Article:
Sports TV networks are eyeing Philip Rivers as the “next Tony Romo,” said sources.
The folksy Indianapolis Colts quarterback made network executives sit up and take notice Wednesday when he acknowledged Sunday’s matchup against the Jacksonville Jaguars could be his final game.
Rivers, 39, is finishing a one-year, $25 million deal with the Colts. If he retires from the NFL after 17 seasons, Rivers would instantly become a highly sought-after TV free agent as networks negotiate with the NFL for new billion-dollar media rights deals.
The ex-San Diego Chargers QB could become a candidate for the No. 2 game analyst job at Fox Sports behind Troy Aikman, said sources. Fox doesn’t currently have a set No. 2 TV team behind Aikman and Joe Buck.
Aikman has spoken openly about possibly taking an NFL front office job. The Fox job would also be more enticing to Rivers if he’s Aikman’s possible heir apparent. But Rivers is not the only candidate on Fox’s radar. Greg Olsen of the Seattle Seahawks is also leaning toward retirement. Olsen was impressive in his guest game announcing duties for Fox.
ESPN’s “Monday Night Football” could be another option for Rivers, especially if MNF game analyst Louis Riddick leaves the three-person booth for an NFL GM job. Don’t forget Romo’s own CBS Sports controls game rights to the AFC Conference, where Rivers has played his entire career.
If Amazon or Apple lands an NFL package in the current negotiations, the tech giants could make Rivers the face of their coverage. Amazon, for example, could add Rivers to its “Thursday Night Football” team of Andrea Kremer and Hannah Storm.
With a market cap of $1.6 trillion, Amazon can certainly afford the top-tier talent needed to expand and enhance its original game coverage.
Retired Super Bowl winner Peyton Manning has long been the No. 1 target for TV networks looking to recreate Romo’s lightning in a bottle performance at CBS. But Rivers is right behind Manning, sources said.
Back in January, Rivers was already drawing interest from TV networks before he decided to play another season. ESPN was interested in him for MNF. CBS viewed him as a backup plan if they lost Romo to ESPN.
Over the years, Rivers has impressed NFL TV executives with his football acumen and insights during interviews and closed-door production meetings. Best of all, he never stops talking.
As one of the NFL’s most famous trash-talkers, networks love to mic Rivers up for games. With his Southern drawl, one TV executive thinks the Decatur, Alabama native could be another “Dandy” Don Meredith — the late famous “Monday Night Football” analyst — in the announce booth.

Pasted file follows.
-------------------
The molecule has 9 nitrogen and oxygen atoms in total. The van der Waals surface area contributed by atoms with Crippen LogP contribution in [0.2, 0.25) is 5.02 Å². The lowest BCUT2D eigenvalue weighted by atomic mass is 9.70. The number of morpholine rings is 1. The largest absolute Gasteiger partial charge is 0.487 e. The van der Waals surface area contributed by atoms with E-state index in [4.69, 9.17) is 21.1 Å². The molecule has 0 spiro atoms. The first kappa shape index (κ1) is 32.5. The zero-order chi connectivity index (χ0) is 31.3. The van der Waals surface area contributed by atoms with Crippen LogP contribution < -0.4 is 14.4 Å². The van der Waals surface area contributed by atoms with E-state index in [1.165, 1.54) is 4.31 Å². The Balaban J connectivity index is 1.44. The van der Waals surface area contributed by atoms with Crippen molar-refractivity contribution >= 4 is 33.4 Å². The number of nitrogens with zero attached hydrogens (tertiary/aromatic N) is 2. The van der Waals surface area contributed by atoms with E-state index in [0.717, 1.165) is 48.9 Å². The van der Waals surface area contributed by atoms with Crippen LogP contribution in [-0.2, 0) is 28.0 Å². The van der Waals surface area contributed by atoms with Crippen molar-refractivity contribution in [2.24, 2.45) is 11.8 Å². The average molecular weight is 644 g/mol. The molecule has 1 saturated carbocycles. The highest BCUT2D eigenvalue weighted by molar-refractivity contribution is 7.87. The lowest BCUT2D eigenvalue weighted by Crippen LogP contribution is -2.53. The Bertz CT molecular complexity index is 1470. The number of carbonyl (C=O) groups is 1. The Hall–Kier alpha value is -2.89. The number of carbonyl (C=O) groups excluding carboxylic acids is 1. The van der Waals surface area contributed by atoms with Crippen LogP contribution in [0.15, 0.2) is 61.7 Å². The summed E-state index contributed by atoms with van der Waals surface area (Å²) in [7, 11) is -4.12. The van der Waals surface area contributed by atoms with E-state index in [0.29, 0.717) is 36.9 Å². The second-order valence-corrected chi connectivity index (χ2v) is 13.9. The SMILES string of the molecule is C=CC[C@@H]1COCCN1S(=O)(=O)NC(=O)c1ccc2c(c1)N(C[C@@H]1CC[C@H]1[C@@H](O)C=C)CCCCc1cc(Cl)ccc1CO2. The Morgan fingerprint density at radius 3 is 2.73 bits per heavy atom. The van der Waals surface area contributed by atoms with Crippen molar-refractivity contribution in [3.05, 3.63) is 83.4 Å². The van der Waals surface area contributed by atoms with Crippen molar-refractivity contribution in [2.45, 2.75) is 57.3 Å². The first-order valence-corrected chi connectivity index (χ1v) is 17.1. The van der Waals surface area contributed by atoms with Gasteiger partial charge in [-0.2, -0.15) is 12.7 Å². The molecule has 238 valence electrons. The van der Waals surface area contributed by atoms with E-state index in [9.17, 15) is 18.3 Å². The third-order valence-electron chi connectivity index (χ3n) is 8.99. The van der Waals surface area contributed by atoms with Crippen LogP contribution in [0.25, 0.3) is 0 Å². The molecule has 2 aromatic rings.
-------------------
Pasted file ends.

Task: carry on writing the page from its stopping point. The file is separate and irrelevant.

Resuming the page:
“He’d be amazing on TV. First of all, he’s a great player. He’s got that Southern, down-home warmth. And he’s a quarterback like Romo,” said a source. “Manning’s the white whale for everybody. But Rivers might be just as good. If not better.”
Top NFL QBs like Rivers make so much money on the field that they can take or leave TV. Rivers has made $244 million in salary, bonuses and options over his career, according to Spotrac. But the lure of the TV booth can be irresistible; especially with networks willing to pay big money for fresh off-the-field QBs like Rivers and Romo who are experts on today’s pass-happy NFL.
CBS, for instance, is paying Romo $18 million a year to call its top games with play-by-play partner Jim Nantz. That’s more than the $16 million Rivers earned during his final season with the Chargers in 2019.
But Rivers could decide to play another season. He’s also a devoted family man who might not want to take on the weekly travel required for TV. He and his wife Tiffany Rivers are raising nine kids. He’s already agreed to coach high school football in his home state of Alabama once he retires.
Rivers doesn’t have the Super Bowl credentials of Aikman. But Romo didn’t either when he displaced Phil Simms on CBS’ No. 1 announce team as a TV rookie in 2017.
One media executive thinks Rivers could out-perform QB Drew Brees of the New Orleans Saints, who’s joining NBC Sports’ “Sunday Night Football” once he retires.
Brees generated an angry backlash when he told Yahoo Finance he would never agree with players “disrespecting” the American flag by kneeling during the national anthem. Brees backtracked from those comments. But the controversy could make him “super cautious” on the air, said a source.
“Brees is stiff; Rivers is fun. Rivers just never shuts up.”